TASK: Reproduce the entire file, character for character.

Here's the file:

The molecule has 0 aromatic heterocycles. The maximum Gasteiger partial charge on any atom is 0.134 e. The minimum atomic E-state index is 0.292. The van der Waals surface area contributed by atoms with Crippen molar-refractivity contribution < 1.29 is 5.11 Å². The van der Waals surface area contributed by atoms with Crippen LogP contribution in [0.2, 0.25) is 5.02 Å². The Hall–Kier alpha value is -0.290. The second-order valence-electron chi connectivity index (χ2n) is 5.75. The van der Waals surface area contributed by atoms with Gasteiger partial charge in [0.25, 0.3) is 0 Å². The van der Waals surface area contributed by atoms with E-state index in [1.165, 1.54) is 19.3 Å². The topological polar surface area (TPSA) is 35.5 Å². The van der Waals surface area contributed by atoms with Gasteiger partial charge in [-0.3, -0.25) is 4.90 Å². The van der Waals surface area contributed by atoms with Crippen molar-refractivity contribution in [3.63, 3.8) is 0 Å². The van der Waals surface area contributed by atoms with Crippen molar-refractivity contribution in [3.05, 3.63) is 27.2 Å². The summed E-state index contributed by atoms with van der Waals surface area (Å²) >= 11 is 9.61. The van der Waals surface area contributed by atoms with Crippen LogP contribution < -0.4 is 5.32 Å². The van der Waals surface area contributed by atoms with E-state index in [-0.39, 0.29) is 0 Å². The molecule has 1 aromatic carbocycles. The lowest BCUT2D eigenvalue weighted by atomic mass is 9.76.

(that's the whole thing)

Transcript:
The molecule has 0 aromatic heterocycles. The maximum Gasteiger partial charge on any atom is 0.134 e. The minimum atomic E-state index is 0.292. The van der Waals surface area contributed by atoms with Crippen molar-refractivity contribution < 1.29 is 5.11 Å². The van der Waals surface area contributed by atoms with Crippen LogP contribution in [0.2, 0.25) is 5.02 Å². The Hall–Kier alpha value is -0.290. The second-order valence-electron chi connectivity index (χ2n) is 5.75. The van der Waals surface area contributed by atoms with Gasteiger partial charge in [0.25, 0.3) is 0 Å². The van der Waals surface area contributed by atoms with E-state index in [1.165, 1.54) is 19.3 Å². The topological polar surface area (TPSA) is 35.5 Å². The van der Waals surface area contributed by atoms with Gasteiger partial charge in [-0.3, -0.25) is 4.90 Å². The van der Waals surface area contributed by atoms with Crippen molar-refractivity contribution in [3.63, 3.8) is 0 Å². The van der Waals surface area contributed by atoms with Crippen molar-refractivity contribution in [3.05, 3.63) is 27.2 Å². The summed E-state index contributed by atoms with van der Waals surface area (Å²) >= 11 is 9.61. The van der Waals surface area contributed by atoms with Crippen LogP contribution < -0.4 is 5.32 Å². The van der Waals surface area contributed by atoms with E-state index in [-0.39, 0.29) is 0 Å². The molecule has 1 aromatic carbocycles. The lowest BCUT2D eigenvalue weighted by atomic mass is 9.76.